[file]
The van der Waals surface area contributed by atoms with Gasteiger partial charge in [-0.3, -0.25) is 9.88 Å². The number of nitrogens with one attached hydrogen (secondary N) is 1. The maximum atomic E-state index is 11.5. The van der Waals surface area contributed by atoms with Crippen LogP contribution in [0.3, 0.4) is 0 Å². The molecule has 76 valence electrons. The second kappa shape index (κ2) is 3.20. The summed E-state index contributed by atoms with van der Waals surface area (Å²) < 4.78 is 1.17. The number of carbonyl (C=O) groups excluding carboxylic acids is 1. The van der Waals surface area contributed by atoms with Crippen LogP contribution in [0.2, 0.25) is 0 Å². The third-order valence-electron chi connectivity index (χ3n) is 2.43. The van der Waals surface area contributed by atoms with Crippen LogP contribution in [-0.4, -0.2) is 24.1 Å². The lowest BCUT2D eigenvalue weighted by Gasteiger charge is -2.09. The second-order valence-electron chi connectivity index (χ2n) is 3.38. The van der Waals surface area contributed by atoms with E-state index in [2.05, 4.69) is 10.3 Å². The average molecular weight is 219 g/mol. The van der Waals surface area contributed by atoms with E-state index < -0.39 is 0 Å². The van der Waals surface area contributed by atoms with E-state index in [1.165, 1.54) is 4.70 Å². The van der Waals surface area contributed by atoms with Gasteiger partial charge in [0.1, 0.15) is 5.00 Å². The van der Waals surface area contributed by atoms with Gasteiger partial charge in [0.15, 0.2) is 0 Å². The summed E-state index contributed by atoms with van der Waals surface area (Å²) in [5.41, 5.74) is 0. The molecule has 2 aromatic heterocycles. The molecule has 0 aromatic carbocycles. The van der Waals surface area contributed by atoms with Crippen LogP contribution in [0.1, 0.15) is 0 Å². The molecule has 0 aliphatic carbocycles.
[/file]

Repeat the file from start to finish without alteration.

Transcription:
The van der Waals surface area contributed by atoms with Gasteiger partial charge in [-0.3, -0.25) is 9.88 Å². The number of nitrogens with one attached hydrogen (secondary N) is 1. The maximum atomic E-state index is 11.5. The van der Waals surface area contributed by atoms with Crippen LogP contribution in [0.3, 0.4) is 0 Å². The molecule has 76 valence electrons. The second kappa shape index (κ2) is 3.20. The summed E-state index contributed by atoms with van der Waals surface area (Å²) < 4.78 is 1.17. The number of carbonyl (C=O) groups excluding carboxylic acids is 1. The van der Waals surface area contributed by atoms with Crippen LogP contribution in [0.2, 0.25) is 0 Å². The third-order valence-electron chi connectivity index (χ3n) is 2.43. The van der Waals surface area contributed by atoms with Crippen LogP contribution in [-0.4, -0.2) is 24.1 Å². The lowest BCUT2D eigenvalue weighted by Gasteiger charge is -2.09. The second-order valence-electron chi connectivity index (χ2n) is 3.38. The van der Waals surface area contributed by atoms with E-state index in [2.05, 4.69) is 10.3 Å². The average molecular weight is 219 g/mol. The van der Waals surface area contributed by atoms with E-state index < -0.39 is 0 Å². The van der Waals surface area contributed by atoms with E-state index in [1.165, 1.54) is 4.70 Å². The van der Waals surface area contributed by atoms with Gasteiger partial charge in [0.1, 0.15) is 5.00 Å². The van der Waals surface area contributed by atoms with Gasteiger partial charge in [0.15, 0.2) is 0 Å². The summed E-state index contributed by atoms with van der Waals surface area (Å²) in [5.41, 5.74) is 0. The molecule has 2 aromatic heterocycles. The molecule has 0 aromatic carbocycles. The van der Waals surface area contributed by atoms with Crippen LogP contribution in [0.1, 0.15) is 0 Å². The molecule has 0 aliphatic carbocycles.